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BMC Research Notes

, 8:411

First Online: 04 September 2015Received: 16 January 2014Accepted: 24 August 2015DOI: 10.1186-s13104-015-1383-6

Cite this article as: Melero, M., Rodríguez-Prieto, V., Rubio-García, A. et al. BMC Res Notes 2015 8: 411. doi:10.1186-s13104-015-1383-6

Abstract

BackgroundMonitoring body temperature is essential in veterinary care as minor variations may indicate dysfunction. Rectal temperature is widely used as a proxy for body temperature, but measuring it requires special equipment, training or restraining, and it potentially stresses animals. Infrared thermography is an alternative that reduces handling stress, is safer for technicians and works well for untrained animals. This study analysed thermal reference points in five marine mammal species: bottlenose dolphin Tursiops truncatus; beluga whale Delphinapterus leucas; Patagonian sea lion Otaria flavescens; harbour seal Phoca vitulina; and Pacific walrus Odobenus rosmarus divergens.

ResultsThe thermogram analysis revealed that the internal blowhole mucosa temperature is the most reliable indicator of body temperature in cetaceans. The temperatures taken during voluntary breathing with a camera held perpendicularly were practically identical to the rectal temperature in bottlenose dolphins and were only 1 °C lower than the rectal temperature in beluga whales. In pinnipeds, eye temperature appears the best parameter for temperature control. In these animals, the average times required for temperatures to stabilise after hauling out, and the average steady-state temperature values, differed according to species: Patagonian sea lions, 10 min, 31.13 °C; harbour seals, 10 min, 32.27 °C; Pacific walruses, 5 min, 29.93 °C.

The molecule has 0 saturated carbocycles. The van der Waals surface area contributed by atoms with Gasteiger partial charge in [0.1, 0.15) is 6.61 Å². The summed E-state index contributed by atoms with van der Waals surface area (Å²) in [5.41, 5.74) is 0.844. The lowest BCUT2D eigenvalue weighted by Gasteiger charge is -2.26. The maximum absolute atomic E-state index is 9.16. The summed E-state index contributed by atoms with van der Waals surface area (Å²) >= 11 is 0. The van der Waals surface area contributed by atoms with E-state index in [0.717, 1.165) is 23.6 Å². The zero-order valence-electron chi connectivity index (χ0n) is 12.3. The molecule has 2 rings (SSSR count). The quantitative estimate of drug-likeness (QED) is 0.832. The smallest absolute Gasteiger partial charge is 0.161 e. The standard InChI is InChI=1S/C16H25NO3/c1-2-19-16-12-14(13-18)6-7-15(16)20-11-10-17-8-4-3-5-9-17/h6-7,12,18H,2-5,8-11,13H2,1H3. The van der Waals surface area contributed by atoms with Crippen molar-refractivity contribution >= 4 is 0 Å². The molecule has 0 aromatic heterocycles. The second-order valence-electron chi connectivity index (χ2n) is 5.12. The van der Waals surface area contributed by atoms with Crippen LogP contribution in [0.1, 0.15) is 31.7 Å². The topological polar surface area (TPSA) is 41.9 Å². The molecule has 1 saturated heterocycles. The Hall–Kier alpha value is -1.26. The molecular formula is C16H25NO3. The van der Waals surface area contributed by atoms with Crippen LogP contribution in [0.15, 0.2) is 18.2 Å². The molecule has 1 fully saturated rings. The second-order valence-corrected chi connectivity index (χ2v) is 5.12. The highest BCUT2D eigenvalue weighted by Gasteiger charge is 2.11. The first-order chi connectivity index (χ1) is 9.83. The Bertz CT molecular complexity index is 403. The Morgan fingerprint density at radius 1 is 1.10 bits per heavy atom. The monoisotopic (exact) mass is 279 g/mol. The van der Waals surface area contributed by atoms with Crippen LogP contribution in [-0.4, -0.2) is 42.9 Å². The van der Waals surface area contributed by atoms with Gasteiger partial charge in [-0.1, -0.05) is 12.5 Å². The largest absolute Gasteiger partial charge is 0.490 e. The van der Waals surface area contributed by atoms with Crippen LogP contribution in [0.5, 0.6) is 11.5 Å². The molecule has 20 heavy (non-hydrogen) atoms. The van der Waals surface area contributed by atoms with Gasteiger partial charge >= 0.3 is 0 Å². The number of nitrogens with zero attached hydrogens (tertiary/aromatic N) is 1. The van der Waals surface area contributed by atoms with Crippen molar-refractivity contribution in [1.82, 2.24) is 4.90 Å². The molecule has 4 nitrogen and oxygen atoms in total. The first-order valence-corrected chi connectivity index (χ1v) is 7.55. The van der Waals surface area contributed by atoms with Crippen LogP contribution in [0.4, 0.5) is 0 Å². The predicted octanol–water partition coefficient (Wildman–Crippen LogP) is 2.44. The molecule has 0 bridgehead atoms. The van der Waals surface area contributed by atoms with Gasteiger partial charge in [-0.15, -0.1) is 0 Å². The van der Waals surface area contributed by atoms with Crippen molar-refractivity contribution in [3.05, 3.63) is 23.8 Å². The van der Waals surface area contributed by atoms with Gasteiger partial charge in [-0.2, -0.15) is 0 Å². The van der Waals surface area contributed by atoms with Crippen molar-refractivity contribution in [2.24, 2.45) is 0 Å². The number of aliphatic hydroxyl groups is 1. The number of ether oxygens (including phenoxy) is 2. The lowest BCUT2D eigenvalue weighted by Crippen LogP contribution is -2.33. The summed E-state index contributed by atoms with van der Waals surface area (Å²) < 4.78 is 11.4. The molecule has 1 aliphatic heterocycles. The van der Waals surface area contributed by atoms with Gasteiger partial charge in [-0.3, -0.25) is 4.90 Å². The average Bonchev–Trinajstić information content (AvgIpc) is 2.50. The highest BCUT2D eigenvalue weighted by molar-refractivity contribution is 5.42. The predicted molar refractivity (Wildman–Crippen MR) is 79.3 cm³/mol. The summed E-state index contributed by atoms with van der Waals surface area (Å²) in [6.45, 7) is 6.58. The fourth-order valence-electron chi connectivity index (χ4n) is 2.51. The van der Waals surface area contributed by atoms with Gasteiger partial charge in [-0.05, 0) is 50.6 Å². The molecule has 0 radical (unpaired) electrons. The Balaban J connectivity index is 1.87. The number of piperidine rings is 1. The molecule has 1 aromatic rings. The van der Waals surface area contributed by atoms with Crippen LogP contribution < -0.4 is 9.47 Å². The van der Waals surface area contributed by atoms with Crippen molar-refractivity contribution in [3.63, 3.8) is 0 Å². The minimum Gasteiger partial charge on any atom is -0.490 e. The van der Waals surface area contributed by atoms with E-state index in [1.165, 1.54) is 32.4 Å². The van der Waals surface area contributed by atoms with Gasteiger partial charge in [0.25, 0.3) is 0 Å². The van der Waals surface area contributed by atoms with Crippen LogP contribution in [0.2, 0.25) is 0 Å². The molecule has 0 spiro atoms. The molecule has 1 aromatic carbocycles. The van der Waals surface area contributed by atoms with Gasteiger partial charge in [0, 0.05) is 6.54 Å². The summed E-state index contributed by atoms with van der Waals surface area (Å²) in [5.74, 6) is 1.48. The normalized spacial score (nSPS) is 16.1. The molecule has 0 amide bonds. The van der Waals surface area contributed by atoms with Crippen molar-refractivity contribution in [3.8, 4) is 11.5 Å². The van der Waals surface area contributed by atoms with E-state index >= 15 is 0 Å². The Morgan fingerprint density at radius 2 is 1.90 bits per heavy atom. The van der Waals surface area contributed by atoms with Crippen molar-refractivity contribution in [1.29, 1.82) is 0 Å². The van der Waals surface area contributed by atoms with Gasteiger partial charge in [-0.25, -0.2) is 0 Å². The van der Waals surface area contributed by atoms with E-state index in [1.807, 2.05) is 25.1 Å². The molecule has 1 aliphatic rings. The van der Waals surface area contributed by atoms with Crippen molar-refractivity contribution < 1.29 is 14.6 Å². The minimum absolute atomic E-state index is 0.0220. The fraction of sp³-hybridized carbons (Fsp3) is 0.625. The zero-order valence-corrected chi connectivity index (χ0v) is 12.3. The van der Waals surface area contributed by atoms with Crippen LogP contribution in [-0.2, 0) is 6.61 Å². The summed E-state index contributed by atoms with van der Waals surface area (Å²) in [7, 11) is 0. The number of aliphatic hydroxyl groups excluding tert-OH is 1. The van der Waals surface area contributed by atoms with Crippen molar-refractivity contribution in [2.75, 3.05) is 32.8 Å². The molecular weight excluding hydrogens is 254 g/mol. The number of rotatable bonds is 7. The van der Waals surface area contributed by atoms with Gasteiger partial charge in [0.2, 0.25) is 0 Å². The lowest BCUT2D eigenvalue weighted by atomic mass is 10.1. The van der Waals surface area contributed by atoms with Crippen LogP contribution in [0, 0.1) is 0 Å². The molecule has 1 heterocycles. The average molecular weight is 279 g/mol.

ConclusionsThe best thermographic and most stable reference points for monitoring body temperature in marine mammals are open blowhole in cetaceans and eyes in pinnipeds.

KeywordsThermography Thermal pattern Blowhole temperature Eye temperature Cetaceans Pinnipeds Abbreviations°CDegree celsius

minMinutes

mMetre

cmCentimetre

mmMillimetre

µmMicrometre

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Autor: Mar Melero - Víctor Rodríguez-Prieto - Ana Rubio-García - Daniel García-Párraga - José Manuel Sánchez-Vizcaíno

Fuente: https://link.springer.com/







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